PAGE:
Newsletter : 4fax1017.txt
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>PD OCTOBER 18, 1994 V2,#190
Israel-Jordan Peace Next Week
By Al Pessin (Jerusalem), David Borgida (Albuquerque) & Mohammed
In Amman, top leaders of Israel and Jordan initialled a peace
treaty. Israeli Prime Minister Yitzhak Rabin and Jordanian Prime
Minister Abd al-Salam al-Majali put their initials on the peace
treaty at King Hussein's palace in Amman, with the king and other
officials looking on. Israel television says the king and
Rabin telephoned President Clinton with the news and invited him
to a signing ceremony on the Israel-Jordan border next week.
At the initialling ceremony, King Hussein said the event left him
very happy and full of hope. Rabin said he hopes the treaty
serves as an inspiration, and as an example that peace is
attainable. He was apparently referring to Israel's talks with
Syria, through US mediators, which have made little visible
The ceremony in Amman -- broadcast live on Israeli radio -- came
just three months after the king and the prime minister signed a
document at the White House ending the state of war between their
Rabin and Foreign Minister Shimon Peres were on their second
visit to Amman in a week to work out the final details with King
Hussein on the difficult issues of borders and water rights.
A senior Israeli official says they reached agreement in
principle on all issues on Sunday. Then, after sleeping at the
king's palace, the Israeli and Jordanian leaders approved the
final treaty text drafted in overnight talks among their aides.
Israel Radio says the border dispute was solved by "mutual
concessions" and by a plan for Jordan to lease some land back to
Israel so that Israeli farms do not have to be abandoned. Israel
Radio also says the two countries agreed to jointly develop and
share water resources from the Yarmouk River on the northern part
of their border, and to seek international help in finding or
purifying additional water for both countries. Rabin's spokesman
says there were also final details to work out on what he called
The Israel-Jordan peace process has moved with startling speed
for a diplomatic process. Some aspects of Israel-Jordan peace
were agreed upon almost immediately after the end of the state of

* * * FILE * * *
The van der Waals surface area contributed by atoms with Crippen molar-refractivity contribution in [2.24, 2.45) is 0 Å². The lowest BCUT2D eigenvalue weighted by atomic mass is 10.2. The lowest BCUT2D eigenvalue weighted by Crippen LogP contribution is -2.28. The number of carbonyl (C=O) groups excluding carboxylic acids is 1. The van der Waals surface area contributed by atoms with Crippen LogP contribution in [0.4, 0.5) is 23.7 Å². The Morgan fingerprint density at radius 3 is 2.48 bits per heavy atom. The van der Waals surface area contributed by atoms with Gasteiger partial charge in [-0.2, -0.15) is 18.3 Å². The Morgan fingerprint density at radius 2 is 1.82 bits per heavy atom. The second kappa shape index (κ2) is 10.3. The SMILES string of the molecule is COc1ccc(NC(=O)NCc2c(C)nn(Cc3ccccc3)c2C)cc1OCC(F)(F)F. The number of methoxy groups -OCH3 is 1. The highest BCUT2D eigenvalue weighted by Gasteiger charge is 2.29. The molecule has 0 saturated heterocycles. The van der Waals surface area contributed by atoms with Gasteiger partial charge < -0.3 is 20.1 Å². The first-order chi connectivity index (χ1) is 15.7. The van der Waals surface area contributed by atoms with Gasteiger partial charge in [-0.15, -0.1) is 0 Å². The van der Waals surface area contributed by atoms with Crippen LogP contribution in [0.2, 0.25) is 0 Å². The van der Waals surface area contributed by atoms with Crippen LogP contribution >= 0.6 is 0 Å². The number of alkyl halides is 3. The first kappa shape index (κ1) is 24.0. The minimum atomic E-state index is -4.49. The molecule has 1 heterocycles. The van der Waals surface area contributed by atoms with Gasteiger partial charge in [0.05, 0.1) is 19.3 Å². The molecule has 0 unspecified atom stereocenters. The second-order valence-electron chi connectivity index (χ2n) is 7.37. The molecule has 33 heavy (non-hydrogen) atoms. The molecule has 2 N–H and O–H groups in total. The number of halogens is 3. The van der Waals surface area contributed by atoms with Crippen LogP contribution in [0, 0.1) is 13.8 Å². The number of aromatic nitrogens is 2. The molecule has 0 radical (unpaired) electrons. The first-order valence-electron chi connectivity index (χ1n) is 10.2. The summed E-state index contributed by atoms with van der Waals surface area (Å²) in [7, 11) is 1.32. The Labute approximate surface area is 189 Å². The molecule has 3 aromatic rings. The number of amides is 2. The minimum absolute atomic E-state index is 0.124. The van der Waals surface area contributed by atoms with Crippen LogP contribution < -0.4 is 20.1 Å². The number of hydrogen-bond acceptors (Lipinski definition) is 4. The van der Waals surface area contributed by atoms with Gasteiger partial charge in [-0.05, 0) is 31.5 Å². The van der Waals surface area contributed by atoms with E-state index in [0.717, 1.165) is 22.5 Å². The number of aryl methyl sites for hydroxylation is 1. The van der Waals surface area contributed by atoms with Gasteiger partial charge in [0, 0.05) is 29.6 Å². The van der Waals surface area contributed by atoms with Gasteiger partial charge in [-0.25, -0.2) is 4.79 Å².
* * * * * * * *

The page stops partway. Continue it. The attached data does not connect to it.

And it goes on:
war in July and have already been implemented, including new
border crossings and joint projects for tourism and recreational
But the working-level talks bogged down over the border and water
issues. Rabin and Peres made four visits to Jordan to work out
those difficulties personally with King Hussein, including the two
visits to Amman. Previously, no Israeli leader had ever visited
the Jordanian capital publicly, although there have been
unconfirmed reports of occasional secret meetings for years. The
Israeli leaders also visited the king at his palace at the
Jordanian port of Aqaba.
Three years of tough Jordanian-Israeli negotiations culminated
in the document that was initialed in the Hashimiya royal palace,
west of Amman. King Hussein described the treaty as a gift of peace
for Jordanians and Israelis alike. "I hope and pray that this is
something that we leave behind for all the generations to come,
(and) amongst our peoples for them to enjoy what we were denied for
so long -- peace, human dignity, warmth and (a) chance to live."
King Hussein also expressed the hope that this important step
would be a fresh start between Jordan and Israel, and would
eventually lead to comprehensive peace in the region.
Rabin lauded King Hussein for his courage which he said was
instrumental in ending the state of war and bringing the two
countries together. "No doubt, the unique courage that is so
characteristic of King Hussein in whatever he has done brought him
to take a courageous decision to put an end to the war between
Jordan and Israel, (and) to have the Washington declaration
(drafted) in which we ended the state of belligerency between
Jordan and Israel."
President Clinton welcomed the announcement in Amman of a draft
peace agreement between Jordan and Israel. Before leaving
Washington for this trip west, the president said he was delighted by
the draft accord and called it an "extraordinary achievement."
Clinton spokesperson Dee Dee Myers says the president would like
to go to the signing. The invitation is being seriously considered,
and a decision would be made in the next few days based on
logistical and security considerations.
Palestinians Demand Release of Hamas Detainees
By Al Pessin (Jerusalem)
Several thousand Palestinians, mostly young people, demonstrated
for a second consecutive day in autonomous Gaza Monday.
Demonstrators marched on the Gaza Central Jail, where Hamas
detainees are being held. At one point, guns were discharged
into the air. The crowd surged against the prison fence, glaring
and shouting at Palestinian policemen on the other side.
The demonstrators want all the arrested suspects released. The
Palestinian Authority released about 50 of them on Monday, and
officials say most of the remaining 200 will be released soon.
Meanwhile, Israel reopened its borders with the Gaza Strip and
rescheduled further talks with the Palestinian authority, aimed
at expanding autonomy. Israel had closed the borders and canceled
the talks during the crisis last week over the kidnapping and
murder of an Israeli soldier by radical Palestinians. Thousands of
Palestinian workers took advantage of the border opening to travel
to their jobs in Israel for the first time in a week. An Israeli
spokesman says the Israeli-Palestinian talks will resume today in
Cairo, for a regular three-day session.
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